| January will mark not only the tenth year in the 21st century, but also the near completion of one-tenth of what was dubbed the New Millennium. At its turn, the year 2000 marked a new era of progress. In some ways it has been. We've seen a dawning of global awareness for conservation and natural resource preservation. And, we've begun to grasp the interconnectedness of the world and our need for international cooperation when it comes to natural resources. |
But we're still looking at the Mississippi River like it was sliced and diced according to geography, rather than the major North American river system. This approach - born of the limitations of a by-gone era when transportation and communication were limited and expensive - continues despite increased recognition that America's Waterway requires plans and actions as a whole.
Signs of progress for the Mississippi River as a system are appearing though. The Agriculture Department's Mississippi River Basin Initiative to allocate $320 million over four years and throughout 12 states is one sign. Potential legislation for whole watershed planning is another. And, Mississippi-River-based coalitions of museums, parks and economic development authorities have sprung up lately.
With 2010 in sight, it would be good to focus on the Mississippi River in its role as the Great American River and start to address its issues in that context. It would be a good time for all who have links to the Mississippi River - either by location or their jobs - to make new-year resolutions to look at the whole Mississippi River and think about it as a system. It is after all, America's Waterway and this year should be the year we start treating it that way.
New Thinking about the Role of Local Conservation
A Nov. 19. article in Nature, the international weekly journal of science, says researchers often focus mainly on publishing. International non-governmental organizations (NGO's) often select their agendas based on their need to raise money. These factors adversely impact the programs they decide to pursue. So, the editorial recommends researchers allow local government conservation agencies and other local organizations to set the broad agenda for natural resource programs. The basis for this? Conservation plans are more legitimate and politically acceptable when they are set locally.
The thrust of the editorial appears to be that there's an inherent link between conservation and its social and economic implications when research and programs are created and conducted close to home.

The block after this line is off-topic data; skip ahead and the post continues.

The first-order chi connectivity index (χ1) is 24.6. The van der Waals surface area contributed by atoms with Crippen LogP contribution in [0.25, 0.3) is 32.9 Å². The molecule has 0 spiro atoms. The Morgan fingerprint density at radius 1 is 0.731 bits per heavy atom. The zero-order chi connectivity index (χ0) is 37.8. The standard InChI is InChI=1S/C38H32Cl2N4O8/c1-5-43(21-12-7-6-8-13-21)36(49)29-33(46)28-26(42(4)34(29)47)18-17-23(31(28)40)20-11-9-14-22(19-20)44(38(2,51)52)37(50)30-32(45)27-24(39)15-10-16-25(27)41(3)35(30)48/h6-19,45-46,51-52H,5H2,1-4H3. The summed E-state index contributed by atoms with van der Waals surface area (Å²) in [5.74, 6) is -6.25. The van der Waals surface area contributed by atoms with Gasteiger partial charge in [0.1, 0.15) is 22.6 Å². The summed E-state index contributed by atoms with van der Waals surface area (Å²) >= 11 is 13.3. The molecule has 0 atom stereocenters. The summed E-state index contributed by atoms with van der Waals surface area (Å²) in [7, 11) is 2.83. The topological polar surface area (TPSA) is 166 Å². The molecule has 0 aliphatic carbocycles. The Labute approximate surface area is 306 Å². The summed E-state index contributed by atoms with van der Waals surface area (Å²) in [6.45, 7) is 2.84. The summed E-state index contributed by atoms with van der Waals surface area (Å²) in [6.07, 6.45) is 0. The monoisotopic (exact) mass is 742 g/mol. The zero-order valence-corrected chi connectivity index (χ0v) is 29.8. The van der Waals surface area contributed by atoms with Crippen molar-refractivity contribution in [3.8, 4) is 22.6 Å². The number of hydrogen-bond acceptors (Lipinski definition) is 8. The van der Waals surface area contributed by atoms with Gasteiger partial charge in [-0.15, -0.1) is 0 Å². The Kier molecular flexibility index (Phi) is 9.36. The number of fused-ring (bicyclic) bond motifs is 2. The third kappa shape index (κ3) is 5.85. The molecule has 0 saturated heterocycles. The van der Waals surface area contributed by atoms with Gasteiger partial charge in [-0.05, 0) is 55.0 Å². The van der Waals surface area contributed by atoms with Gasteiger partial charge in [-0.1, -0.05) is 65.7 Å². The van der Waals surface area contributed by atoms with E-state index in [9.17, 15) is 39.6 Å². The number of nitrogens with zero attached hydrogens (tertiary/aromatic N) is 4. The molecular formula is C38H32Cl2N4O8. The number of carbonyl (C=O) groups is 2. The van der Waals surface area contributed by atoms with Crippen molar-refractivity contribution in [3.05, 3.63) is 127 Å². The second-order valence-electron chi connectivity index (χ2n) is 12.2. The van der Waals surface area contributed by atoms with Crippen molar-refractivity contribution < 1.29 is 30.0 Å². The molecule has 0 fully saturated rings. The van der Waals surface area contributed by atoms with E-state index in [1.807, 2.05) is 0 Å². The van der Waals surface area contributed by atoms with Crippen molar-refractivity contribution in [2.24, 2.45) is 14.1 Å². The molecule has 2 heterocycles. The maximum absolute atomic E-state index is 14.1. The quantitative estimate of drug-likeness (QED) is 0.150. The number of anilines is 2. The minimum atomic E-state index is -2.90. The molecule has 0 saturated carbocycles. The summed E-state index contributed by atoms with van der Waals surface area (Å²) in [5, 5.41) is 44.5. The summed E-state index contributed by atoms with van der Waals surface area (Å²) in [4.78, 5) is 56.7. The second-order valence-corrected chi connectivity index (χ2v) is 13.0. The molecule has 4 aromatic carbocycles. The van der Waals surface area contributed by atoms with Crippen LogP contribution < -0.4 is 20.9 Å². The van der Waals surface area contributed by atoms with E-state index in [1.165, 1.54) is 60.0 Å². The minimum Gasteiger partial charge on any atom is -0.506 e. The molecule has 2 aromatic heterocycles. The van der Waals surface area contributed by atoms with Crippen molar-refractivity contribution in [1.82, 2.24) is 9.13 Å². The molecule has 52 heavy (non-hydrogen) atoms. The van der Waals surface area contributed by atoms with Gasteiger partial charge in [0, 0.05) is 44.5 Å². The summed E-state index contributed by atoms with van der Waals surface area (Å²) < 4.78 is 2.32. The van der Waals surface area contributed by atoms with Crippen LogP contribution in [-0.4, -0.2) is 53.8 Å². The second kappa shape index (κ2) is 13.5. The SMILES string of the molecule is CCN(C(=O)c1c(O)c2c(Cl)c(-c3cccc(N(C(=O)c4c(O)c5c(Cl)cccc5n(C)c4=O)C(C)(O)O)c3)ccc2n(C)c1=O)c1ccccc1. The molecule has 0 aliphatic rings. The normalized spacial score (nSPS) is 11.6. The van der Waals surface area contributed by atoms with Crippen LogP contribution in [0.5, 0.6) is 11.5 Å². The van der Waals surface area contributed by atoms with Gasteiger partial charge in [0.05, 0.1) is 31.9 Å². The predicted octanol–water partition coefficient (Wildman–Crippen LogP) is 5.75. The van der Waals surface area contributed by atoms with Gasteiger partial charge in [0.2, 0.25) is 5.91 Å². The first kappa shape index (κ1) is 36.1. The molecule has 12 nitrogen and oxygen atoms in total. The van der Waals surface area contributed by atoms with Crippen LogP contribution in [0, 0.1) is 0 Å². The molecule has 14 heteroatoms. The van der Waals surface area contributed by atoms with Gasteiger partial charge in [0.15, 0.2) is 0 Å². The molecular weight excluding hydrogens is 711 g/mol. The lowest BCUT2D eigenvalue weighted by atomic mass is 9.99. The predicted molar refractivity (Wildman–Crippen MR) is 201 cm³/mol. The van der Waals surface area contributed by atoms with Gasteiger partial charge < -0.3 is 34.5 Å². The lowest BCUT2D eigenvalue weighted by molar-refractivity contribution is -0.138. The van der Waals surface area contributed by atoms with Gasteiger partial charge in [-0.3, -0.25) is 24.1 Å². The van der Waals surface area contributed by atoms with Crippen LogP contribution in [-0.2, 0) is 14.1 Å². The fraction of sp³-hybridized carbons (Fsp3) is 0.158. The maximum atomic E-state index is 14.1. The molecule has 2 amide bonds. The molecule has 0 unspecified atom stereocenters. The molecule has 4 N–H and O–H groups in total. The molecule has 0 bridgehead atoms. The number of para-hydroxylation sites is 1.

This may seem to contradict this newsletter's first article. However, whole-River approaches to the Mississippi River are possible by tapping local stakeholders by using technology and a representative, deliberative process such as the one we at America's Waterway advocate. Check out A National Dialogue for the Future of America's Waterway.
Federal Grant for Power Generation Trials on the Mississippi River
Free Flow Power Corp announced in December that it is awaiting word from the U.S. Department of Energy regarding $14.6 million in funding to support companies developing advanced water-power technologies. Free Flow plans 55 prospective sites for turbines in the Mississippi River in the 300-mile stretch between St. Louis and New Orleans. The project must still be licensed by the Federal Energy Regulatory Commission.
Christmas Bonfires Light the Way on the Mississippi River
"Christmas bonfires on the Mississippi River" started showing up on Twitter in early December. If you're tracking River developments on Twitter, you probably noticed it, too. Turns out there's an interesting 200-year tradition in St. James Parish in Louisiana to light bonfires along the Mississippi to guide people to church on Christmas Eve (or to guide Santa Claus, depending on your translation). More than 100 teepee-shaped, 20-ft.-tall bonfires atop levees from Gramercy to Paulina light the way and are accompanied by folks who serve bowls of gumbo and jambalaya to neighbors and others. This year, the bonfires were threatened by high water, but the ban was lifted when water receded, setting off a flurry of jubilant tweets throughout the Internet. You can follow America's Waterway, too, on twitter at unifymissriver.